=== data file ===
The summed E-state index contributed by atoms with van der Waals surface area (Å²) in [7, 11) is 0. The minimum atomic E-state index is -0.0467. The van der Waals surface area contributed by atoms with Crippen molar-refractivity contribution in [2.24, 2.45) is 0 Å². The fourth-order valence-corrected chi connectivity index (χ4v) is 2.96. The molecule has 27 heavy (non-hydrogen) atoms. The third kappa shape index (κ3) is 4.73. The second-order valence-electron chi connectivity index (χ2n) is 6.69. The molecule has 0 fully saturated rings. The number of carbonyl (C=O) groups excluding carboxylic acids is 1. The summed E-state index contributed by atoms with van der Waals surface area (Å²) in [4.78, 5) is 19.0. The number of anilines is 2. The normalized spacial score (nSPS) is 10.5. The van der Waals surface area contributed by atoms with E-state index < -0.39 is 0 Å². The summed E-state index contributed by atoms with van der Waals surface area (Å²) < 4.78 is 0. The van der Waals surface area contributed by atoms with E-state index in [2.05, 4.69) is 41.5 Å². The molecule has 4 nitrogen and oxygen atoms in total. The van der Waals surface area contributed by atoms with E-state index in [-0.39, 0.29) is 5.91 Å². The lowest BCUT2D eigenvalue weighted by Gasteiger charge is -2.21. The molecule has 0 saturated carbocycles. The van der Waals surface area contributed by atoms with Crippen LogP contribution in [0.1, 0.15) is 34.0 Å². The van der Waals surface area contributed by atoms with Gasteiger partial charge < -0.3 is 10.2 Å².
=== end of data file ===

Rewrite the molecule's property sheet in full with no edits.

The summed E-state index contributed by atoms with van der Waals surface area (Å²) in [7, 11) is 0. The minimum atomic E-state index is -0.0467. The van der Waals surface area contributed by atoms with Crippen molar-refractivity contribution in [2.24, 2.45) is 0 Å². The fourth-order valence-corrected chi connectivity index (χ4v) is 2.96. The molecule has 27 heavy (non-hydrogen) atoms. The third kappa shape index (κ3) is 4.73. The second-order valence-electron chi connectivity index (χ2n) is 6.69. The molecule has 0 fully saturated rings. The number of carbonyl (C=O) groups excluding carboxylic acids is 1. The summed E-state index contributed by atoms with van der Waals surface area (Å²) in [4.78, 5) is 19.0. The number of anilines is 2. The normalized spacial score (nSPS) is 10.5. The van der Waals surface area contributed by atoms with E-state index < -0.39 is 0 Å². The summed E-state index contributed by atoms with van der Waals surface area (Å²) < 4.78 is 0. The van der Waals surface area contributed by atoms with E-state index in [2.05, 4.69) is 41.5 Å². The molecule has 4 nitrogen and oxygen atoms in total. The van der Waals surface area contributed by atoms with E-state index in [-0.39, 0.29) is 5.91 Å². The lowest BCUT2D eigenvalue weighted by Gasteiger charge is -2.21. The molecule has 0 saturated carbocycles. The van der Waals surface area contributed by atoms with Crippen LogP contribution in [0.1, 0.15) is 34.0 Å². The van der Waals surface area contributed by atoms with Gasteiger partial charge < -0.3 is 10.2 Å².